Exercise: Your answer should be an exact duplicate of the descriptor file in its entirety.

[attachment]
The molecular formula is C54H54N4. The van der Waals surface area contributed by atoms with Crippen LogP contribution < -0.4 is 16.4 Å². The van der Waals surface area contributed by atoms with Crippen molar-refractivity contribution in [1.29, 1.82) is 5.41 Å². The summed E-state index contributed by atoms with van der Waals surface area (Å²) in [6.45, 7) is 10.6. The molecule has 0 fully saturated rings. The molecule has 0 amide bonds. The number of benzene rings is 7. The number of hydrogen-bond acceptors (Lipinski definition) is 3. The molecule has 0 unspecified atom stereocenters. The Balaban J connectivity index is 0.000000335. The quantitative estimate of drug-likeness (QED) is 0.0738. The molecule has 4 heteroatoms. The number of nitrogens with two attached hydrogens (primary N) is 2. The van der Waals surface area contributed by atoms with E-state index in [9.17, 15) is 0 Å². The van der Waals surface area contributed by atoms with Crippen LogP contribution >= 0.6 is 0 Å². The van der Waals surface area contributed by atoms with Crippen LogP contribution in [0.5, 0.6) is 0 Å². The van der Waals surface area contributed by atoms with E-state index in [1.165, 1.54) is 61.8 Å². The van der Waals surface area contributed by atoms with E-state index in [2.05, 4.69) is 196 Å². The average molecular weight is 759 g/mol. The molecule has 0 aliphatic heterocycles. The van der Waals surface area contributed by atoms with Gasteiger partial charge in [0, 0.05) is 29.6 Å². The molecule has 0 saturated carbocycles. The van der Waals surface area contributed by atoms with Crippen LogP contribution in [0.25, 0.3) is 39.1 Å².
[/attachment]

The molecular formula is C54H54N4. The van der Waals surface area contributed by atoms with Crippen LogP contribution < -0.4 is 16.4 Å². The van der Waals surface area contributed by atoms with Crippen molar-refractivity contribution in [1.29, 1.82) is 5.41 Å². The summed E-state index contributed by atoms with van der Waals surface area (Å²) in [6.45, 7) is 10.6. The molecule has 0 fully saturated rings. The molecule has 0 amide bonds. The number of benzene rings is 7. The number of hydrogen-bond acceptors (Lipinski definition) is 3. The molecule has 0 unspecified atom stereocenters. The Balaban J connectivity index is 0.000000335. The quantitative estimate of drug-likeness (QED) is 0.0738. The molecule has 4 heteroatoms. The number of nitrogens with two attached hydrogens (primary N) is 2. The van der Waals surface area contributed by atoms with E-state index in [9.17, 15) is 0 Å². The van der Waals surface area contributed by atoms with Crippen LogP contribution >= 0.6 is 0 Å². The van der Waals surface area contributed by atoms with Crippen LogP contribution in [0.5, 0.6) is 0 Å². The van der Waals surface area contributed by atoms with E-state index in [1.165, 1.54) is 61.8 Å². The van der Waals surface area contributed by atoms with E-state index in [2.05, 4.69) is 196 Å². The average molecular weight is 759 g/mol. The molecule has 0 aliphatic heterocycles. The van der Waals surface area contributed by atoms with Gasteiger partial charge in [0, 0.05) is 29.6 Å². The molecule has 0 saturated carbocycles. The van der Waals surface area contributed by atoms with Crippen LogP contribution in [0.25, 0.3) is 39.1 Å².